Fitting in and finding home
I lost my father to cancer in August. He was 75. His story isn’t a Hollywood rags-to-riches tale of an immigrant making it big in America; he died with few possessions. But his death taught me a lot about the meaning of home and what it means to finally find comfort in yourself.
My father spent his early life floating around the Middle East, without an anchor and without a place to call home. He was uprooted from his family home in Haifa in 1948. His parents relied on the support of charities to get staple items like flour and sugar after losing their wealth from their successful jewelry business. They died within years of each other, and my father was left an orphan as a teenager. He used to tell me stories of how he went fishing as a teen just to be able to eat. It was a sudden and dramatic change of circumstances for a man who grew up playing with diamonds as if they were marbles on the floor of his father’s jewelry store.
Years later, he ended up in Egypt, where he met my mother. After spending more than a decade there as a successful business owner, the “American Dream” came calling, and my dad, desperate to make it in the world, left for the U.S. in the 1980s. It’s a common beginning to many immigrant stories.
It seems fitting that he ended up working in the hotel industry. How many times did someone check into his little hotel, looking for a place to call home, even if just for one night?
We moved back to Egypt after I was born, but my father stayed behind in America for work. A few years later, my mother, siblings and I returned to the U.S. and eventually settled in Florida, where my dad managed a new hotel. We moved again and again, and three more times. We moved a lot.
It should come as no surprise that I, too, never felt like I had a permanent sense of “home” after moving so much. Couple that with being the child of two Middle Eastern immigrants plopped in the middle of Nowhere, Florida, and I was one confused kid.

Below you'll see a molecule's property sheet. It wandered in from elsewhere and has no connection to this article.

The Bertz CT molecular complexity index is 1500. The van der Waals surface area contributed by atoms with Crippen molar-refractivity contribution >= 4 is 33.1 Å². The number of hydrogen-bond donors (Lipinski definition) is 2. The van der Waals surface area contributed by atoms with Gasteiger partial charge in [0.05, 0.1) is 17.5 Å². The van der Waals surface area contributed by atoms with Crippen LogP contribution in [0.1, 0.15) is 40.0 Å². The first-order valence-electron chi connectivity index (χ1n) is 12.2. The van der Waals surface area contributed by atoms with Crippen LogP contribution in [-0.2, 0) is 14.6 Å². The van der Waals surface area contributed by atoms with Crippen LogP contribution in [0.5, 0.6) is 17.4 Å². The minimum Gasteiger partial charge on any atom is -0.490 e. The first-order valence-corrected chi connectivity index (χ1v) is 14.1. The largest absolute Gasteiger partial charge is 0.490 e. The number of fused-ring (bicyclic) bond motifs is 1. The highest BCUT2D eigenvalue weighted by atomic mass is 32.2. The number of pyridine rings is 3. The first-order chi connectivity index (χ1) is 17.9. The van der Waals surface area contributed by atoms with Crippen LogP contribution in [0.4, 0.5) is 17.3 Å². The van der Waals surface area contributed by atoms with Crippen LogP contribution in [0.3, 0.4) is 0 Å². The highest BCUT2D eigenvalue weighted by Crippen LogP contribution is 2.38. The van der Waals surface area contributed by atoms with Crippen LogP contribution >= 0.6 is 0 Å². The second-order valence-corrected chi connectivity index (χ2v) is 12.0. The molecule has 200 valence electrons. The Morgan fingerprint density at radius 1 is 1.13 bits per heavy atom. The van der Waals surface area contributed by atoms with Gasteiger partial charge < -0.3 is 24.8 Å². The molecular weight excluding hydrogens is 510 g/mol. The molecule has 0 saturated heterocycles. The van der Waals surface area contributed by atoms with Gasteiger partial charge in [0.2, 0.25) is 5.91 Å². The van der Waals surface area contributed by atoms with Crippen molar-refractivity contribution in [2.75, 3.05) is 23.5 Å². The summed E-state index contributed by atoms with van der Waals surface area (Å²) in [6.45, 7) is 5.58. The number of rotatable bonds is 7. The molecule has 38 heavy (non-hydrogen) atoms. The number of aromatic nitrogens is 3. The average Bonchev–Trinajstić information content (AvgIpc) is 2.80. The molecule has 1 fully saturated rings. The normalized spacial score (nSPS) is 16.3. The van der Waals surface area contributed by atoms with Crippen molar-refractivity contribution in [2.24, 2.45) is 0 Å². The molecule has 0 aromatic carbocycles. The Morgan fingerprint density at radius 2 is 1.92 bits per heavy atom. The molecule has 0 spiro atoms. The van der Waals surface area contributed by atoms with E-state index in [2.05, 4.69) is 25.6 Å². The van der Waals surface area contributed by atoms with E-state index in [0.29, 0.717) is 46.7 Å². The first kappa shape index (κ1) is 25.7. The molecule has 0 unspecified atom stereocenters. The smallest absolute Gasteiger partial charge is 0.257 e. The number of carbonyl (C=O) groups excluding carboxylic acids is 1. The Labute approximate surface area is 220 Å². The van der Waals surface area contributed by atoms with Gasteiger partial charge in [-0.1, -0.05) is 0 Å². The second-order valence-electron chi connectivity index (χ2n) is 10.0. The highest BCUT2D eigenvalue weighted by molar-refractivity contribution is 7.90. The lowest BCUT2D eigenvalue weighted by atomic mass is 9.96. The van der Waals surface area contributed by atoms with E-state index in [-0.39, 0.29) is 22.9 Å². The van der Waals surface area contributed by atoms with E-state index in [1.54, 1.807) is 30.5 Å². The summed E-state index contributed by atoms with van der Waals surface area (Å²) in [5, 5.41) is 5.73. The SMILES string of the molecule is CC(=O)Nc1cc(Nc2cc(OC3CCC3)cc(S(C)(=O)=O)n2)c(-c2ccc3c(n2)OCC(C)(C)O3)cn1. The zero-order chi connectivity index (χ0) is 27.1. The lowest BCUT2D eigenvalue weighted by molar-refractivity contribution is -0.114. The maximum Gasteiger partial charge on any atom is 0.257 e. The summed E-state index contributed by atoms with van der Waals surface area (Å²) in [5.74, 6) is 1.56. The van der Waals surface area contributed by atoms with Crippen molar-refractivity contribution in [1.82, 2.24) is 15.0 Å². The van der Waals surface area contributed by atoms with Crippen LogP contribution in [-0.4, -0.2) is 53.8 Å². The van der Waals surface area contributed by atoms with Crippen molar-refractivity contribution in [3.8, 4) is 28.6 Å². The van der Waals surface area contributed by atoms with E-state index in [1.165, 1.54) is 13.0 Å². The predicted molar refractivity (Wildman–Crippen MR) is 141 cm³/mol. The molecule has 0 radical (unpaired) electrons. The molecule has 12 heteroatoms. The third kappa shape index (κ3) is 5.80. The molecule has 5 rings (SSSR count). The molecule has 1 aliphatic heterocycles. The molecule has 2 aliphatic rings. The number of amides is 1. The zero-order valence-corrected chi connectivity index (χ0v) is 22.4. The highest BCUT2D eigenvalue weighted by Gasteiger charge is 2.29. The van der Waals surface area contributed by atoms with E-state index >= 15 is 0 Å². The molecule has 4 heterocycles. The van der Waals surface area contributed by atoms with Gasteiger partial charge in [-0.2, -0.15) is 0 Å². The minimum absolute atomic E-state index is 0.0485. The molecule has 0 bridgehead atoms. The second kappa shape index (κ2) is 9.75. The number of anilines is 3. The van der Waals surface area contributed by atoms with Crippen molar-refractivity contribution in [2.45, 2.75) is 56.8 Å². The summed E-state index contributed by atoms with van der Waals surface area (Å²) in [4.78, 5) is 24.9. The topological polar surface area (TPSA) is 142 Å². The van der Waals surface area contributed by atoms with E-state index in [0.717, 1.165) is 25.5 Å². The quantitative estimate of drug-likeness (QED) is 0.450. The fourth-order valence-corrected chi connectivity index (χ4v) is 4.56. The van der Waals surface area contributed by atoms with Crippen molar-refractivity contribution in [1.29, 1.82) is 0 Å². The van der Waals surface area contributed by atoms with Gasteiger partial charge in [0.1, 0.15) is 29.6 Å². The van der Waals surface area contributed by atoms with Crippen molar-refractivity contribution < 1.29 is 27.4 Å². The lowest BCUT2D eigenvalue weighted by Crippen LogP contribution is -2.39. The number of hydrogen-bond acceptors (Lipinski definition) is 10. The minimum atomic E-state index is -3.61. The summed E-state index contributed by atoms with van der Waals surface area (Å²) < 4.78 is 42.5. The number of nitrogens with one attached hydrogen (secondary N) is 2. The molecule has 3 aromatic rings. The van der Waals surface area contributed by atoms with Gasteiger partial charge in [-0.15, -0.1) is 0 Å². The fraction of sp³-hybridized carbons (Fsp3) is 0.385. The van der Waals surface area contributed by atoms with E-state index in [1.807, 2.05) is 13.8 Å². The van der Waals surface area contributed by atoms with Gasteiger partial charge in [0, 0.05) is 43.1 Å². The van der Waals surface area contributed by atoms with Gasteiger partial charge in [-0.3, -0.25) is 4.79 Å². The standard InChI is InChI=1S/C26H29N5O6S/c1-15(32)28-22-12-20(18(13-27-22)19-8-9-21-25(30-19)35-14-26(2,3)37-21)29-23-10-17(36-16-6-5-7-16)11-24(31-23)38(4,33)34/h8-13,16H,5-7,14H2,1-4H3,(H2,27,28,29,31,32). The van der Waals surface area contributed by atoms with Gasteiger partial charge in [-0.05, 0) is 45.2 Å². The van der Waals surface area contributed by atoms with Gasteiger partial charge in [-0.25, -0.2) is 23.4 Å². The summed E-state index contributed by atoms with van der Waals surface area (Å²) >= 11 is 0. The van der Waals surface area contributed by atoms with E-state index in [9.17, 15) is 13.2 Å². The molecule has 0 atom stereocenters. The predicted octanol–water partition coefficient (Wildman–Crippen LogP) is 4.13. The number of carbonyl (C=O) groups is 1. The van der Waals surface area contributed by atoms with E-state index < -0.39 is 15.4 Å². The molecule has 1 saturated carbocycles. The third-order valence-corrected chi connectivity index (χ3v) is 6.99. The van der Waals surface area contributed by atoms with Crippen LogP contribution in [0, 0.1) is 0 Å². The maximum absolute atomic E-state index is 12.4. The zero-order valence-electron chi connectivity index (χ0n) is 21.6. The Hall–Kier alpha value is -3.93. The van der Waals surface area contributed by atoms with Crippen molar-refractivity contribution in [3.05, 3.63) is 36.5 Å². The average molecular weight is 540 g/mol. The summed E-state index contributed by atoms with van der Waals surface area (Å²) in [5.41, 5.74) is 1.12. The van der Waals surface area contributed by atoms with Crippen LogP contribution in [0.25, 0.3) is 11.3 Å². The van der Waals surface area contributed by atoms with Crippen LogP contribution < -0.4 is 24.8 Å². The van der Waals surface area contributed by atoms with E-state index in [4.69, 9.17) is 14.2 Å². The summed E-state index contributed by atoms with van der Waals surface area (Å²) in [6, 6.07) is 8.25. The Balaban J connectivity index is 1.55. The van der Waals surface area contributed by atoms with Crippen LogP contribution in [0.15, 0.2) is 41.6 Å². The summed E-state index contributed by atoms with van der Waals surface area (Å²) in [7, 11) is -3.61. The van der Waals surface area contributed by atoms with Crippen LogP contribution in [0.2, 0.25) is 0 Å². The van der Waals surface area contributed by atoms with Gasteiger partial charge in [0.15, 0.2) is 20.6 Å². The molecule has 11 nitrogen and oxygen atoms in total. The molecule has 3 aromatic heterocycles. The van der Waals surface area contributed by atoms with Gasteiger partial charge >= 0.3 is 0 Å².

As I grew older, I became more and more aware of how different I was from my classmates. I never felt like I fit in anywhere we lived. I went to school with pita bread and Nutella sandwiches and grape leaves for lunch, but what I really wanted were Pizza Lunchables and potato chips. I always knew I had show and tell in the bag, because nothing can beat an exotic-looking prayer rug or a replica bust of Nefertiti. While my high school friends would go to the beach over the summer, I got dragged to Cairo to visit relatives and stare at the Pyramids, unfazed.
I was the only American-born child in my immediate family, but I still felt a sense of otherness compared to my whiter-looking school friends. I had parents who spoke English with an accent. I wasn’t allowed to go to the movies on a Friday night. Sleepovers — well, I didn’t even bother asking. When I visited Egypt, I spoke Arabic with an American accent; I didn’t quite fit in there, either.
It wasn’t until I approached college that I realized not fitting in one place was perfectly OK. I finally met people like me, other Arab Americans who also weren’t allowed to go to the movies on a Friday night. We watched fireworks together on the 4th of July and and got henna drawn on our hands during wedding parties. We lived in both worlds, and that was perfectly alright. I finally felt like I belonged, and what a relief it was.
Ten years later, I can look back at those formative years and see my story isn’t unlike any other story of a child growing up in an immigrant family. My family, seeking a better life, escaped the odds and tried to make it elsewhere. It’s made me work harder at everything that I do. There’s a running joke that immigrant parents are extra hard on their children and accept nothing short of good grades. There’s a reason for that: they want you to have a better life than they did. I know my father wanted that for me.
Earlier this year, my father was diagnosed with lung cancer. He knew he was dying and accepted it. He began purging everything he thought was unnecessary and kept few things, choosing to surround himself with books and old photos in his modest apartment. As his death drew near, my brother and I went to his place to begin cleaning and packing away his possessions. As I walked from the bedroom to the living room, a little flash of red caught my eye among the sea of oxygen tank wires.
It was an American flag.
Specifically, it was the flag he received at his U.S. naturalization ceremony years earlier. It sat perched up against the wall and couldn’t have been more than one-foot tall.
What does it mean for a dying man to keep a flag given to him years ago?
It means it mattered. It means he found his anchor, even if just for a little while.
It means he finally found home.
Carmel Delshad is a writer and a producer at AJ+.